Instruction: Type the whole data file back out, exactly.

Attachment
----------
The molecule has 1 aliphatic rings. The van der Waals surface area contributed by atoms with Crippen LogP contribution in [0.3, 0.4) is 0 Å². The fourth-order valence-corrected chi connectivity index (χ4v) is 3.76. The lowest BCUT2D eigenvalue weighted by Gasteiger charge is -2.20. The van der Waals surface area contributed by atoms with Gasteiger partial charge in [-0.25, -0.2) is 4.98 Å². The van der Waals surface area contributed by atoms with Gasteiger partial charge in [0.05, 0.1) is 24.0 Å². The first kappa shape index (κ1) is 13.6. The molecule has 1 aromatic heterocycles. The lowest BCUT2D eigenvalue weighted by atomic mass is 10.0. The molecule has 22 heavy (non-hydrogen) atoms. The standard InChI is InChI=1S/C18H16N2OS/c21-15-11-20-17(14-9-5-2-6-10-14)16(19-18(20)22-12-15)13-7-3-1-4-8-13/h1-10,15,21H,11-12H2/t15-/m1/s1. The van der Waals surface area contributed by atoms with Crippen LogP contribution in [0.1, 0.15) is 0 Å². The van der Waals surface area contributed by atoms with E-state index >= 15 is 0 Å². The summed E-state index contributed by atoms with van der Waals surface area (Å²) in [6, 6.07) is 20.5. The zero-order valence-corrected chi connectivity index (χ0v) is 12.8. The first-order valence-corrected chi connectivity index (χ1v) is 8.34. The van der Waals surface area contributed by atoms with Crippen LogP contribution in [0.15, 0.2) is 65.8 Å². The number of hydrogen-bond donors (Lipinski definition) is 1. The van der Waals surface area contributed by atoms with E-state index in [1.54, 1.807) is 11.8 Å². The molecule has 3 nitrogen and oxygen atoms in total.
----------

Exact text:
The molecule has 1 aliphatic rings. The van der Waals surface area contributed by atoms with Crippen LogP contribution in [0.3, 0.4) is 0 Å². The fourth-order valence-corrected chi connectivity index (χ4v) is 3.76. The lowest BCUT2D eigenvalue weighted by Gasteiger charge is -2.20. The van der Waals surface area contributed by atoms with Gasteiger partial charge in [-0.25, -0.2) is 4.98 Å². The van der Waals surface area contributed by atoms with Gasteiger partial charge in [0.05, 0.1) is 24.0 Å². The first kappa shape index (κ1) is 13.6. The molecule has 1 aromatic heterocycles. The lowest BCUT2D eigenvalue weighted by atomic mass is 10.0. The molecule has 22 heavy (non-hydrogen) atoms. The standard InChI is InChI=1S/C18H16N2OS/c21-15-11-20-17(14-9-5-2-6-10-14)16(19-18(20)22-12-15)13-7-3-1-4-8-13/h1-10,15,21H,11-12H2/t15-/m1/s1. The van der Waals surface area contributed by atoms with Crippen LogP contribution in [0.1, 0.15) is 0 Å². The van der Waals surface area contributed by atoms with E-state index >= 15 is 0 Å². The summed E-state index contributed by atoms with van der Waals surface area (Å²) in [6, 6.07) is 20.5. The zero-order valence-corrected chi connectivity index (χ0v) is 12.8. The first-order valence-corrected chi connectivity index (χ1v) is 8.34. The van der Waals surface area contributed by atoms with Crippen LogP contribution in [0.15, 0.2) is 65.8 Å². The number of hydrogen-bond donors (Lipinski definition) is 1. The van der Waals surface area contributed by atoms with E-state index in [1.54, 1.807) is 11.8 Å². The molecule has 3 nitrogen and oxygen atoms in total.